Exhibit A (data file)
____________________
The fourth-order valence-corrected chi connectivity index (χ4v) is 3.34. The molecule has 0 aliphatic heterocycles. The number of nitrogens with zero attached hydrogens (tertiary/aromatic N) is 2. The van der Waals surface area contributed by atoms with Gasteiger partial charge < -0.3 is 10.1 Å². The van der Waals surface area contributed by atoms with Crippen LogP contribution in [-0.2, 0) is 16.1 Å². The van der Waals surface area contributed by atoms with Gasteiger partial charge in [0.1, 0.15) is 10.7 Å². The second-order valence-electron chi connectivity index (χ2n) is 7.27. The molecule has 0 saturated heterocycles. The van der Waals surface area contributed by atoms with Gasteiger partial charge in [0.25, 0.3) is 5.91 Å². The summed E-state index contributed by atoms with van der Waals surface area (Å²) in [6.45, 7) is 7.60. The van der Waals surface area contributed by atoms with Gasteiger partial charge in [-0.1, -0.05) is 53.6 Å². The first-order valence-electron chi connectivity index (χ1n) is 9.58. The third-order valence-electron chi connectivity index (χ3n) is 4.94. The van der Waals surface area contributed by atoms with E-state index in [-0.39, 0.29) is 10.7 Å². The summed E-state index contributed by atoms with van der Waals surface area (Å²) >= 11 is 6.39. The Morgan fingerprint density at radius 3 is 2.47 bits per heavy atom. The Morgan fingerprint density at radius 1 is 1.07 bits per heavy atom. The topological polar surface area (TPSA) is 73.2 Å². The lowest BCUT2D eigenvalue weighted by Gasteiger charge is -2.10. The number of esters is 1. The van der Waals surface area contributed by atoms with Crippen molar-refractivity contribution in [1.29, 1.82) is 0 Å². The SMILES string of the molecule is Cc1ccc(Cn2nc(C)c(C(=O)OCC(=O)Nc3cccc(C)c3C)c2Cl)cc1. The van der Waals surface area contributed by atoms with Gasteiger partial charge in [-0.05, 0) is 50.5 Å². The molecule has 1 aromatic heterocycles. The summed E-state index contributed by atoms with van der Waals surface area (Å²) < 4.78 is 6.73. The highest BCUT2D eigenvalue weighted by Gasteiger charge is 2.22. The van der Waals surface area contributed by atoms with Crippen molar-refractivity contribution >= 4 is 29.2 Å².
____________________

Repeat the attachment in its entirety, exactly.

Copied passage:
The fourth-order valence-corrected chi connectivity index (χ4v) is 3.34. The molecule has 0 aliphatic heterocycles. The number of nitrogens with zero attached hydrogens (tertiary/aromatic N) is 2. The van der Waals surface area contributed by atoms with Gasteiger partial charge < -0.3 is 10.1 Å². The van der Waals surface area contributed by atoms with Crippen LogP contribution in [-0.2, 0) is 16.1 Å². The van der Waals surface area contributed by atoms with Gasteiger partial charge in [0.1, 0.15) is 10.7 Å². The second-order valence-electron chi connectivity index (χ2n) is 7.27. The molecule has 0 saturated heterocycles. The van der Waals surface area contributed by atoms with Gasteiger partial charge in [0.25, 0.3) is 5.91 Å². The summed E-state index contributed by atoms with van der Waals surface area (Å²) in [6.45, 7) is 7.60. The van der Waals surface area contributed by atoms with Gasteiger partial charge in [-0.1, -0.05) is 53.6 Å². The first-order valence-electron chi connectivity index (χ1n) is 9.58. The third-order valence-electron chi connectivity index (χ3n) is 4.94. The van der Waals surface area contributed by atoms with E-state index in [-0.39, 0.29) is 10.7 Å². The summed E-state index contributed by atoms with van der Waals surface area (Å²) >= 11 is 6.39. The Morgan fingerprint density at radius 3 is 2.47 bits per heavy atom. The Morgan fingerprint density at radius 1 is 1.07 bits per heavy atom. The topological polar surface area (TPSA) is 73.2 Å². The lowest BCUT2D eigenvalue weighted by Gasteiger charge is -2.10. The number of esters is 1. The van der Waals surface area contributed by atoms with Crippen molar-refractivity contribution in [1.29, 1.82) is 0 Å². The SMILES string of the molecule is Cc1ccc(Cn2nc(C)c(C(=O)OCC(=O)Nc3cccc(C)c3C)c2Cl)cc1. The van der Waals surface area contributed by atoms with Gasteiger partial charge in [-0.05, 0) is 50.5 Å². The molecule has 1 aromatic heterocycles. The summed E-state index contributed by atoms with van der Waals surface area (Å²) < 4.78 is 6.73. The highest BCUT2D eigenvalue weighted by Gasteiger charge is 2.22. The van der Waals surface area contributed by atoms with Crippen molar-refractivity contribution >= 4 is 29.2 Å².